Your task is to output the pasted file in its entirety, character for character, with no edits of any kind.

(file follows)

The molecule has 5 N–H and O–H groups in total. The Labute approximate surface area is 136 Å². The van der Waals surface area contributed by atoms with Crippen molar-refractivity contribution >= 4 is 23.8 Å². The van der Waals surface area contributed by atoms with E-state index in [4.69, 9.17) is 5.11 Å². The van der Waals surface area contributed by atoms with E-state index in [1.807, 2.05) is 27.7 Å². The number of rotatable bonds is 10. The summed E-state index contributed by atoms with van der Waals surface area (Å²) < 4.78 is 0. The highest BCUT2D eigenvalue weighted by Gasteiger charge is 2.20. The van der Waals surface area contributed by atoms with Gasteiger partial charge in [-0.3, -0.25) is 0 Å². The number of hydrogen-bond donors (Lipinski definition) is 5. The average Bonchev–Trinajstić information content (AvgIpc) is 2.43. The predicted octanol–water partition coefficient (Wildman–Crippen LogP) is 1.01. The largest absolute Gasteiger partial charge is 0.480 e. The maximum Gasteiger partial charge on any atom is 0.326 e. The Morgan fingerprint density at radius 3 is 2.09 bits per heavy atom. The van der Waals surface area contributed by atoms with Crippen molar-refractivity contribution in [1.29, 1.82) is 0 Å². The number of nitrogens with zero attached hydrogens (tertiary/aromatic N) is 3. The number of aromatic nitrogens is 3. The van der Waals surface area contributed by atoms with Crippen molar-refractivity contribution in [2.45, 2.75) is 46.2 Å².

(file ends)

The molecule has 5 N–H and O–H groups in total. The Labute approximate surface area is 136 Å². The van der Waals surface area contributed by atoms with Crippen molar-refractivity contribution >= 4 is 23.8 Å². The van der Waals surface area contributed by atoms with E-state index in [4.69, 9.17) is 5.11 Å². The van der Waals surface area contributed by atoms with E-state index in [1.807, 2.05) is 27.7 Å². The number of rotatable bonds is 10. The summed E-state index contributed by atoms with van der Waals surface area (Å²) < 4.78 is 0. The highest BCUT2D eigenvalue weighted by Gasteiger charge is 2.20. The van der Waals surface area contributed by atoms with Gasteiger partial charge in [-0.3, -0.25) is 0 Å². The number of hydrogen-bond donors (Lipinski definition) is 5. The average Bonchev–Trinajstić information content (AvgIpc) is 2.43. The predicted octanol–water partition coefficient (Wildman–Crippen LogP) is 1.01. The largest absolute Gasteiger partial charge is 0.480 e. The maximum Gasteiger partial charge on any atom is 0.326 e. The Morgan fingerprint density at radius 3 is 2.09 bits per heavy atom. The van der Waals surface area contributed by atoms with Crippen molar-refractivity contribution in [1.29, 1.82) is 0 Å². The number of nitrogens with zero attached hydrogens (tertiary/aromatic N) is 3. The number of aromatic nitrogens is 3. The van der Waals surface area contributed by atoms with Crippen molar-refractivity contribution in [2.45, 2.75) is 46.2 Å².